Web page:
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Fatal disease observed in abandoned Washington County mine where bat population is dwindling

May 11, 2012|By DAVE McMILLION | davem@herald-mail.com

Officials investigating a disease that kills bats have noticed a severe decline in a bat population in an abandoned cement mine in Washington County.

The number of bats in the mine is the lowest since monitoring of the problem began in 1998, according to the National Park Service.

White-nose syndrome — named for a white fungus that forms on the faces of infected bats  — was observed in the old cement mine during bat surveys conducted in March, according to a news release from the Chesapeake & Ohio Canal National Historical Park.

White fungal growth indicative of white-nose syndrome was observed on most little brown bats and tricolor bats hibernating in the mine, the release said.

Park officials declined to say where the mine is because they don’t want anyone to enter it, C&O Canal spokeswoman Peggie Gaul said.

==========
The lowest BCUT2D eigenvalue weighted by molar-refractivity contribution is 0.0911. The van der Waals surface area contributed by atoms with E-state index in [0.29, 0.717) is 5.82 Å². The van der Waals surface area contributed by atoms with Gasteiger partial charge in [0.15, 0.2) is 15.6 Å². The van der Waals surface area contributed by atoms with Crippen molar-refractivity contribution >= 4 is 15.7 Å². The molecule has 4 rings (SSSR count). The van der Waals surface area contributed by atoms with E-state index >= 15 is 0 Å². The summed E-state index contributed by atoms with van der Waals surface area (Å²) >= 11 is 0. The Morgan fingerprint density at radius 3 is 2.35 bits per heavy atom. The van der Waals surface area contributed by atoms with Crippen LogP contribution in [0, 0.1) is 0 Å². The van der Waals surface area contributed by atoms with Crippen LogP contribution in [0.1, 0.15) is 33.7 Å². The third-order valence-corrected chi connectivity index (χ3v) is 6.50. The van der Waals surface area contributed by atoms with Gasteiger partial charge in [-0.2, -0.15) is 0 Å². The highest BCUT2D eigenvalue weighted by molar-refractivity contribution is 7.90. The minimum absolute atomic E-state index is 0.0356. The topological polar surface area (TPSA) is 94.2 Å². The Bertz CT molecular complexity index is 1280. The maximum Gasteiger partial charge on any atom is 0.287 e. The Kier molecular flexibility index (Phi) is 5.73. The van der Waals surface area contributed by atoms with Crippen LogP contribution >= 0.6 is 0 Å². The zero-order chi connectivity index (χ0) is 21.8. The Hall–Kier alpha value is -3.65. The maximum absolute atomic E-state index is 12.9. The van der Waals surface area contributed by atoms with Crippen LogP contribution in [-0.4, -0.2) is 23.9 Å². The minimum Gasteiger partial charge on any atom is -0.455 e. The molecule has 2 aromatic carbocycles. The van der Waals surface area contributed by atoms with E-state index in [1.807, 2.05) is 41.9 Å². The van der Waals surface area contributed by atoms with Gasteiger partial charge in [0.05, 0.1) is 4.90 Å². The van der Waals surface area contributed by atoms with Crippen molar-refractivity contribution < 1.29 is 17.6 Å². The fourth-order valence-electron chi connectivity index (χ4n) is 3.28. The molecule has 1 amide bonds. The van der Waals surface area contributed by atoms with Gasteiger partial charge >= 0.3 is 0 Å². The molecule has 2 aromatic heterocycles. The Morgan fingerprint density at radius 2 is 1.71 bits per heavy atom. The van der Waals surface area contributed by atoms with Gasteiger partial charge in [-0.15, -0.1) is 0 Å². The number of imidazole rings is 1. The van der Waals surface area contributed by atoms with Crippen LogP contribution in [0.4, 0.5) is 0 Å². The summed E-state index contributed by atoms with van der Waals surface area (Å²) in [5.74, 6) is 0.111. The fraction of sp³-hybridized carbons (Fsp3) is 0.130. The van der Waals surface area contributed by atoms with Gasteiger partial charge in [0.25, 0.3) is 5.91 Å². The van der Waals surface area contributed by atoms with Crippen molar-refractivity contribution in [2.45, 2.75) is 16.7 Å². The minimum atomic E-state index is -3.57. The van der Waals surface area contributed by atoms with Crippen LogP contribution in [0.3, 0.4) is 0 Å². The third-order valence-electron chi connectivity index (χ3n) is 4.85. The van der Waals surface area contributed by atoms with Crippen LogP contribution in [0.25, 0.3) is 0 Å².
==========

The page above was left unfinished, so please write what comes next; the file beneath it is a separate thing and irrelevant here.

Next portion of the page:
They don’t want people to disturb the bats or risk transmitting the disease to other areas by getting traces of white-nose syndrome on their clothes, Gaul said.

When officials enter the mine complex, they try not to disturb the bats and count only the ones they can see, said Michelle Carter, natural resources program manager for the C&O Canal.

Carter said 76 bats were counted in the mine in March, when the average for the past five years has been about 268 bats per survey.

White-nose syndrome is a disease caused by the fungus that is responsible for the deaths of millions of bats in eastern North America, the release said.

Although the cause of death in bats due to white-nose syndrome is unknown, the disease results in bats becoming restless during hibernation. Their movement results in burning up necessary fat reserves or losing body fluid, the release said. 

There is no known cure for the disease, which is the target of ongoing research to find a cure, according to the release and Gaul.

Bats are important components of natural ecosystems and can benefit humans by eating large quantities of insect pests, the release said.

The C&O Canal is home to 10 bat species and the largest hibernating population of bats in the state of Maryland, the release said.

At least six of those bat species that hibernate in park caves, tunnels and mines are susceptible to white-nose syndrome. Park mines and tunnels used by hibernating bats are closed to the public to minimize the chance of spreading the disease to other areas.

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